Gryff narrowed his eyes at Chess.  “The one thing I am absolutely sure of, growing up how I did, is that I can take care of myself.”
         Chess blinked at the guy’s dead-serious expression and wondered if he could ever feel that confident, himself.  “Well, anyway,” Chess sighed, “Lodestar is some kind of a goal for me.  Otherwise, we’re just wandering.”
         “Nothing wrong with that,” Gryff said.  He flicked a piece of dirt off his boot and relaxed against his backpack.  They sat together in silence for a while.
         “You know,” Gryff said unexpectedly, startling Chess just as he was dozing off, “the terrain here is getting hillier.  I expect we’re reaching the foothills of the Appalachians about now.”  He turned fully  toward Chess.  “I bet we could find a lookout point and get our bearings on that map.  How ‘bout we leave the girls and take off for a few days?”

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Human beings can be remarkable static creatures; it’s practically woven into our DNA. Why move from the familiarity of the campfire circle and step into the scary wilderness even if wonderful, life-giving things might be there? Doctors, however, like to look at it another way. To us, life is never static. Everything is either growing or dying.
- Goal Power by Dr. Mehmet Oz, Time Magazine (17 September 2012)

         At the time that I was busy writing the beginnings of Gryffin’s story -- how he left his family and ventured out into a world with which he had no experience -- I happened to read a Time article on the importance of change, and of actually taking that first step toward change. The article was really about transforming lifestyle habits like smoking and overeating, but I was surprised at how well it fit Gryff’s story.
         It takes a significant amount of courage to make a big change. As I pointed out back when exploring the idea of “evil” gods and their penchant for bringing change to the world: in all the mythologies, stories, and voiced ideals throughout history, change seems to be the thing deemed necessary to sustain life. But change is scary not only because it brings discomfort. Leaving that safe campfire - or survivalist compound - might bring immediate death from some hitherto unknown danger. One wonders if it is worth the risk. Even a good change might not be recognizable as favorable for a long time. Of all people, participants in a revolution are probably most aware of this. Consider how many years Gandhi or Mandela languished in prison, and how many of their peers never saw the end results of the political and social upheaval. A good friend once confided to me that although Portugal had gone through a bloodless revolution in the mid-1970’s to throw off an autocratic regime, this had resulted in many years of political and economic turmoil for its citizens.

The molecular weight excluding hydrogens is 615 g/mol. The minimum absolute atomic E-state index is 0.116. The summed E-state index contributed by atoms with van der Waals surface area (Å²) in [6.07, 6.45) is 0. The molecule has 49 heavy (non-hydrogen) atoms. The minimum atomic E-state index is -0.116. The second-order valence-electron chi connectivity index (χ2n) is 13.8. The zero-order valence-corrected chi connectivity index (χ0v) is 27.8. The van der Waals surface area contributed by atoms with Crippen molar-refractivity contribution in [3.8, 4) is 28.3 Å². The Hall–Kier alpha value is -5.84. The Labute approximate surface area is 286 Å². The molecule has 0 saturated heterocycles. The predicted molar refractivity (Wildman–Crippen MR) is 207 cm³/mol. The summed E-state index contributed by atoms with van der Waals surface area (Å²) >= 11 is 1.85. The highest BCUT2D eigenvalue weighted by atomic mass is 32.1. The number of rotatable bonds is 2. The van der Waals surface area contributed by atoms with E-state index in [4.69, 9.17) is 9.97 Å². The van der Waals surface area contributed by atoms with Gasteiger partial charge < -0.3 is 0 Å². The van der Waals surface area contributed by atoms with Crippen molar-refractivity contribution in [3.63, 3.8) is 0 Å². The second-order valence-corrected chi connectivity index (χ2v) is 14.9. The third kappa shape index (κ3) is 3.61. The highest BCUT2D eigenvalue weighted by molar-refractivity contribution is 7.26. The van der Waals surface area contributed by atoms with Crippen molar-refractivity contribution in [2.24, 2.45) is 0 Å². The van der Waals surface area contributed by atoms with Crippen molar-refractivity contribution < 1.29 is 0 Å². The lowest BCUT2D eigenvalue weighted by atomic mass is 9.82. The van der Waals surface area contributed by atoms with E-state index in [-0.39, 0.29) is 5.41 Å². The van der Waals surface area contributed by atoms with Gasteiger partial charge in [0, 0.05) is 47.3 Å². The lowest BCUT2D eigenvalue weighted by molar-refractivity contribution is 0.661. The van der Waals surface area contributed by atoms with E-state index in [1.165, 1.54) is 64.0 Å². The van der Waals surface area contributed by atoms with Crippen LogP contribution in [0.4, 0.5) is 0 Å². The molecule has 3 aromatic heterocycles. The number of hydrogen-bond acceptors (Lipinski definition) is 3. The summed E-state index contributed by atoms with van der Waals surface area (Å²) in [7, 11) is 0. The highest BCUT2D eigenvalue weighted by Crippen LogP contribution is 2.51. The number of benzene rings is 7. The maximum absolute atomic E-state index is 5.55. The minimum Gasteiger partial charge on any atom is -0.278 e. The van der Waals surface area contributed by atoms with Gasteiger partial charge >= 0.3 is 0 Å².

And yet, every movie and meme seems to shout, “Take a Chance!” The basic outline of the “hero’s journey” in the context of Campbell’s The Hero with a Thousand Faces is the momentous change that the hero undergoes when he leaves his comfort zone. Without this action, we are told, there can be no gain. With this action, though, there might be terribly undesirable consequences: Prometheus, the once fearless god, is condemned to eternal punishment. His rescue is then dependent on a change that he, himself, cannot bring about.